I was dismayed to say the least when I found out our MSPs were using parliamentary time to debate...'one year to go to the Ryder Cup'. Yes, that's right, over two hours of debate to talk about golf.
Now, don't get me wrong, there were some rather amusing tweets about yesterday's debate, (see below) but the fact precious parliamentary time is being used to share anecdotes of middle aged men's golfing experiences is quite frankly, an affront to Scottish politics.
I'm all for a little bit of fun, who isn’t, and the Twitter account @HolyroodMouse provides plenty of cheer, but this is one step too far. The state of Scottish politics has long been something that has mildly irritated me, from Joan McAlpine's ludicrous suggestion in the chamber that people who do not support independence are 'anti-Scottish', to the Presiding Officer Tricia Marwick's woeful attempts to maintain control during FMQs. The Scottish Parliament's committees, which are controlled by a majority of SNP MSPs, offer little in the way of scrutiny of parliamentary business. Working for three months last summer in Parliament, I'd come into work to find my inbox clogged full of motions praising village fairs. I'm sure the old ladies of Kirkcudbright appreciate recognition at this level, but surely there are more important issues at stake, like protecting the Scottish people from the bedroom tax?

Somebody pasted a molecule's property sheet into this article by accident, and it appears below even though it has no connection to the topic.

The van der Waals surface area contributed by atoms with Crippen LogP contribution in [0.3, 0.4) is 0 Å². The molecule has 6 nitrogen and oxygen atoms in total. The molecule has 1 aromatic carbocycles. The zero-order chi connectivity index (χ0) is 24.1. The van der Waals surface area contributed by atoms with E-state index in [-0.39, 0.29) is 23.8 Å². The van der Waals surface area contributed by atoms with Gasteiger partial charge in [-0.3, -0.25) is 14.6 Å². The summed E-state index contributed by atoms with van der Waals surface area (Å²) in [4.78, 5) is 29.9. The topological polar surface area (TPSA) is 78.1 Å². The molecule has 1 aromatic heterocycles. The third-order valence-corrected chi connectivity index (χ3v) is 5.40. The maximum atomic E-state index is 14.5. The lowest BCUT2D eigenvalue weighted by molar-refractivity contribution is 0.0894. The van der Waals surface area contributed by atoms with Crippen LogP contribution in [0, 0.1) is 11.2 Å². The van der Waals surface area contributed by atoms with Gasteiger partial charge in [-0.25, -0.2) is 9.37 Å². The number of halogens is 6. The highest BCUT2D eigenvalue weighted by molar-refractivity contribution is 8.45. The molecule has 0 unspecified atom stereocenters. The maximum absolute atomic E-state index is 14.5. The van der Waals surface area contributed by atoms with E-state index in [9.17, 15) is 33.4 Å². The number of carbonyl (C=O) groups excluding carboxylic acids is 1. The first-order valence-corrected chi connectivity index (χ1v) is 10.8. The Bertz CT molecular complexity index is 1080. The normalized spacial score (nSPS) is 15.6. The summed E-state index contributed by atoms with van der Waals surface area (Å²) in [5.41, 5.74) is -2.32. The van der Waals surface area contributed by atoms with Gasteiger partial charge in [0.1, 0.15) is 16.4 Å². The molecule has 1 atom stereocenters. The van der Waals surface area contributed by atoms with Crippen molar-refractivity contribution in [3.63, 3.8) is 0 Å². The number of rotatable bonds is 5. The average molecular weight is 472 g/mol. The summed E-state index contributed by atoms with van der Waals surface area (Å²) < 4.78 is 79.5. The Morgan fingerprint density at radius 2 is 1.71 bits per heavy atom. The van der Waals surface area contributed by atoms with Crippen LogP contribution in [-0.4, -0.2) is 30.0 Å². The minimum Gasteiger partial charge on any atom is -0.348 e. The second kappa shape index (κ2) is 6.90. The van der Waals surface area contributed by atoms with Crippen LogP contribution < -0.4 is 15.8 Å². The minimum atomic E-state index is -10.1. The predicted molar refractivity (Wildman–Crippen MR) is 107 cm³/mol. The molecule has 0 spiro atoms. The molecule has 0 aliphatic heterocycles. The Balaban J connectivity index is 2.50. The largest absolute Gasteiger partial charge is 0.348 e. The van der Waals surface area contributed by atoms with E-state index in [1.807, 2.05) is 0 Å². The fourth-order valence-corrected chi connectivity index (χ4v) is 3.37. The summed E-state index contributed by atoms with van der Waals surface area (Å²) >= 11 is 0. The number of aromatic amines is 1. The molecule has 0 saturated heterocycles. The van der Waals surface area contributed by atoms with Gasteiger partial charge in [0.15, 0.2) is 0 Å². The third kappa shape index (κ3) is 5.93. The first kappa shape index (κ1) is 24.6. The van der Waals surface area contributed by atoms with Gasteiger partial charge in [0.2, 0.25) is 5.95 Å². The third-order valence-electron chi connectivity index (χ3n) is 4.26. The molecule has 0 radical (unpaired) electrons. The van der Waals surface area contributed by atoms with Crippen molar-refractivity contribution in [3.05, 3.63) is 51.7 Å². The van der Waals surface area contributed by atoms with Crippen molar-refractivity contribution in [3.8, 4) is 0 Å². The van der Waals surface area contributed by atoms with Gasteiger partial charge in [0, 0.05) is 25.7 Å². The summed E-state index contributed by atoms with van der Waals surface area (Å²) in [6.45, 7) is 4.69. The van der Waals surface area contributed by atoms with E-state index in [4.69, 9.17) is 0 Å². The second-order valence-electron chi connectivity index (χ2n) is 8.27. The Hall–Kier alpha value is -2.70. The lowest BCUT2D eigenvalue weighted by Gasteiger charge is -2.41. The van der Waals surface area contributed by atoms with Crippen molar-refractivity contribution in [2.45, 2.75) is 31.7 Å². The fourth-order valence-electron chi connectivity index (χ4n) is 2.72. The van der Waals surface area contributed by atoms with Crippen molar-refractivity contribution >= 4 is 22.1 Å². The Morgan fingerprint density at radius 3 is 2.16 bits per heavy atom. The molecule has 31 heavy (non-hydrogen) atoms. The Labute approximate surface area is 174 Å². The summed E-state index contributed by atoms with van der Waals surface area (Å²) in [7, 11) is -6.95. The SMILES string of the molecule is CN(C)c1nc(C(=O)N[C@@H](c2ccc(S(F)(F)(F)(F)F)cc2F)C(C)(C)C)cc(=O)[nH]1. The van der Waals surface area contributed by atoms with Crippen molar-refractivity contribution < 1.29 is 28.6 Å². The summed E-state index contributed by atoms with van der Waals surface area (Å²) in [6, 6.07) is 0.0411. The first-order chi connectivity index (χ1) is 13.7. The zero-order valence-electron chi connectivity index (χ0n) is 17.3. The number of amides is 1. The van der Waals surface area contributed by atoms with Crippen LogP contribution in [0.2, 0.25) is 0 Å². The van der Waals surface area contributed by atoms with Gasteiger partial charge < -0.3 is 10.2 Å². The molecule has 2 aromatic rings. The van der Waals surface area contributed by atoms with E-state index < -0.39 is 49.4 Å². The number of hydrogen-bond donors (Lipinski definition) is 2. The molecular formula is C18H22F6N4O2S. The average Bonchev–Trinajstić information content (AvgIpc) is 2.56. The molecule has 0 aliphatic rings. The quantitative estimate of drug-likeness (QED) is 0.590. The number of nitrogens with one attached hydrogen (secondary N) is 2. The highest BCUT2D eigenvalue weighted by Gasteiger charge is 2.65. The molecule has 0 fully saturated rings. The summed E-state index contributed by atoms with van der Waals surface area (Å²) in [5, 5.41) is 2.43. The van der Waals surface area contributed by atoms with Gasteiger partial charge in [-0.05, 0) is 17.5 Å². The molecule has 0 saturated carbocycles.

With the latest budget released, which the Finance Minister himself has even called 'the budget for independence' shows that the SNP are only focused on one thing. Their tunnel vision towards independence, to use a now somewhat overused phrase, really has left Scotland on pause. Meanwhile, communities in the east end of Glasgow are struggling to get by, forced to choose between heating their home or feeding their children, while MSPs (paid a minimum of £57,000) are laughing and joking in the chamber about golf. No wonder so many working class people feel alienated by politics, and unless the Scottish Parliament pulls up its kilt, the situation will only get worse.
By Marian Craig